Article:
Over an Irish coffee at O’Neill’s pub on Third Avenue, where she and proprietor Ciaran Staunton exchange laments over the Mayor’s smoking ban, Maura Moynihan digs into a bag of memories and pulls out a few of her favorite quotes. Such as:
“Oh, for the days when Boss Croker built the I.R.T. as a favor to a friend!”
Or: “Where else but in New York could you tear down a beautiful Beaux-Arts building and find another one across the street?”
And finally: “Architecture is inescapably a political art, and it reports faithfully for ages to come what the political values of a particular age were. Surely ours must be open and fearless in the face of those who hide in darkness.”
The quotes are from Daniel Patrick Moynihan, late a Senator from New York and forever Ms. Moynihan’s beloved father. You might remember that some years ago, Senator Moynihan suggested and funded a civic act of contrition to atone for a sin committed 40 years ago: the destruction of the old Penn Station. By converting the Farley Post Office building into a new Penn Station, replacing the pit across the street that bears the Penn Station name but none of its majesty, the city would not only redeem itself-it would demonstrate that it still had the will and genius to think and build on a grand scale.
Everybody applauded this wonderful idea, and very soon there were news conferences and wonderful-looking models and artists’ renderings of this soaring new railroad station that would replace the pit. But then the men who hide in darkness presented themselves in the most hideous way possible, and suddenly the rebuilding of downtown became the city’s first priority.
Maura Moynihan understands why her father’s dream has been postponed-the new station was to have opened last year, according to the original conversion plan-and why so little seems to have been done on Eighth Avenue. “If anybody can be blamed for the slow pace at Penn Station, it’s Osama bin Laden,” she says. “Our energy and focus, appropriately, went to Ground Zero after 9/11.”
But now, she points out, “Ground Zero is moving along. So let’s build Moynihan Station.”
That’s what the old post office will be called-Moynihan Station, named for the visionary who spent a good portion of his final term, and final years, lamenting New York’s inability to carry out great public-works projects. On a fine April morning eight years ago, the Senator told me that he was in “despair” because New York had not taken full advantage of his landmark public-works bill, the famous Intermodel Surface Transportation Efficiency Act, better known as ICETEA. The legislation, which allowed federal highway funds to be used for mass-transit projects for the first (and, it turned out, the only) time, might have been written for New York’s benefit. As a matter of fact, it was. But states like New Jersey were cashing in with new projects, while New York wanted to use the cash to pay for improvements to the existing infrastructure-not a particularly glorious way to spend found money.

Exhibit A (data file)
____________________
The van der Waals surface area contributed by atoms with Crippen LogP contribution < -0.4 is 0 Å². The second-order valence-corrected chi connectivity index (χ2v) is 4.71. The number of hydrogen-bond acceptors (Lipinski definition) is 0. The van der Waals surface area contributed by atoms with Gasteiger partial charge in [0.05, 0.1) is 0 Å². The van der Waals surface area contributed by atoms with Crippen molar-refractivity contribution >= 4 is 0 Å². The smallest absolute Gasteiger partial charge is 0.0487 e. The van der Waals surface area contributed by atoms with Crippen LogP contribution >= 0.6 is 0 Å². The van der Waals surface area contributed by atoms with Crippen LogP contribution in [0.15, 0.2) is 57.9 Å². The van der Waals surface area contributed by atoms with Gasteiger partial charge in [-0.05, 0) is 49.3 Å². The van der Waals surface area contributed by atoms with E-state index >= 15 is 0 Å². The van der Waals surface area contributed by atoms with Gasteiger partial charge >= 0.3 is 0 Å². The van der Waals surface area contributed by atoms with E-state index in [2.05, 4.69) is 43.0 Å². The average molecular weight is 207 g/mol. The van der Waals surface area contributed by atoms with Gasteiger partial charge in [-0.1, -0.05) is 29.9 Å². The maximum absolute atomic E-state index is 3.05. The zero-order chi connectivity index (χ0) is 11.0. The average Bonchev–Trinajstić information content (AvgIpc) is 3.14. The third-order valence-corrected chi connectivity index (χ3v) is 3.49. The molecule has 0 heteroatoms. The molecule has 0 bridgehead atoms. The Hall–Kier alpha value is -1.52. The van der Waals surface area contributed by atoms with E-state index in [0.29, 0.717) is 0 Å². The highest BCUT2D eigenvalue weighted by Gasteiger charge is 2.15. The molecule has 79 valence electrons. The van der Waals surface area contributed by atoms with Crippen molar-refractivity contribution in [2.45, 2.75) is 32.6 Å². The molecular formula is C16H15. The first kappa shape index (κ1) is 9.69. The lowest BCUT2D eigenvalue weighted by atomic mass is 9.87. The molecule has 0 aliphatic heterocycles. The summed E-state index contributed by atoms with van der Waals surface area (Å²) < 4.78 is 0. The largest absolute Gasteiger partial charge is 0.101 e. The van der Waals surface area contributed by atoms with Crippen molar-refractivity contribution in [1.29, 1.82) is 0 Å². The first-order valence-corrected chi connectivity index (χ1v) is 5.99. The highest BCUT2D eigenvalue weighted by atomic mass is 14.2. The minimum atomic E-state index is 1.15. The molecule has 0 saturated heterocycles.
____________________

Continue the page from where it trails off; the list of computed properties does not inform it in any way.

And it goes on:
“You have to consider the possibility that a certain kind of civic entropy has developed, and it won’t go away,” the Senator said during that 1996 interview. “It had been my hope that we would do something with this money that we would be remembered for.”
Maura Moynihan has precisely the same hopes for the millions of dollars in federal funds that already have been appropriated for the transformation of the Farley Post Office into Moynihan Station. Having committed so much of her father’s wisdom to memory, however, she fears that this grand project may yet fall victim to inertia or disinterest. With that in mind, she has founded an advocacy group called the Citizens Committee for Moynihan Station. It took a group of aroused citizens to save Grand Central Terminal from the old Penn Station’s fate. It may take a similar group to make sure that Moynihan Station doesn’t become a casualty of “civic entropy.”
“Most people think the station project is in the works,” Ms. Moynihan said. “But nothing is happening. Construction hasn’t even begun.” According to most recent estimates, work will begin in the fall and will take four years. More than a decade will have passed between the Senator’s idea and its execution. The George Washington Bridge, as the Senator was fond of pointing out, took four years to build, from the groundbreaking in 1927 to completion in 1931.
At this point, though, Ms. Moynihan is not so concerned about timetables. She knows that everything changed as a result of 9/11. Her concern is the idea itself, not simply the work schedule. “Let’s rectify the crime of the destruction of the original Penn Station,” she said. “Let’s believe in public-works projects again.”
Those are Ms. Moynihan’s quotes. But they certainly sound like something her father might have said.
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